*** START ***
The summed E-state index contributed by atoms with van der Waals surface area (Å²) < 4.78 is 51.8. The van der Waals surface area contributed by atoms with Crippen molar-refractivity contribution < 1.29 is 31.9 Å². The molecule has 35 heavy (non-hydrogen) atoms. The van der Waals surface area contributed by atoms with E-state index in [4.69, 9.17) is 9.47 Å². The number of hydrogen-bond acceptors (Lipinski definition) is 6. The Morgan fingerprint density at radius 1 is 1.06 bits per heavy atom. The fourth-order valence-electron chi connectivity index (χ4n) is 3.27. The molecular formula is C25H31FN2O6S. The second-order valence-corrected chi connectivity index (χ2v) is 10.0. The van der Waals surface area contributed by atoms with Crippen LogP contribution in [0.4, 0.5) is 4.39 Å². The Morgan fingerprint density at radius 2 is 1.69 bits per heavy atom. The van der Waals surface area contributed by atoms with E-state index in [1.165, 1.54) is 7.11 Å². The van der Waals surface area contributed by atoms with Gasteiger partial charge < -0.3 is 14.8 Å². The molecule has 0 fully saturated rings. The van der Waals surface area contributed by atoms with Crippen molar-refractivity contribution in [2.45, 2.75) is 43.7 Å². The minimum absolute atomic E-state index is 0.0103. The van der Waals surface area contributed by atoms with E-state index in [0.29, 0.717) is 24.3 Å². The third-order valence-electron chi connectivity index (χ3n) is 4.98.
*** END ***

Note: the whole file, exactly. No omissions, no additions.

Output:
The summed E-state index contributed by atoms with van der Waals surface area (Å²) < 4.78 is 51.8. The van der Waals surface area contributed by atoms with Crippen molar-refractivity contribution < 1.29 is 31.9 Å². The molecule has 35 heavy (non-hydrogen) atoms. The van der Waals surface area contributed by atoms with E-state index in [4.69, 9.17) is 9.47 Å². The number of hydrogen-bond acceptors (Lipinski definition) is 6. The Morgan fingerprint density at radius 1 is 1.06 bits per heavy atom. The fourth-order valence-electron chi connectivity index (χ4n) is 3.27. The molecular formula is C25H31FN2O6S. The second-order valence-corrected chi connectivity index (χ2v) is 10.0. The van der Waals surface area contributed by atoms with Crippen LogP contribution in [0.4, 0.5) is 4.39 Å². The Morgan fingerprint density at radius 2 is 1.69 bits per heavy atom. The van der Waals surface area contributed by atoms with E-state index in [1.165, 1.54) is 7.11 Å². The van der Waals surface area contributed by atoms with Gasteiger partial charge < -0.3 is 14.8 Å². The molecule has 0 fully saturated rings. The van der Waals surface area contributed by atoms with Crippen molar-refractivity contribution in [2.45, 2.75) is 43.7 Å². The minimum absolute atomic E-state index is 0.0103. The van der Waals surface area contributed by atoms with E-state index in [0.29, 0.717) is 24.3 Å². The third-order valence-electron chi connectivity index (χ3n) is 4.98.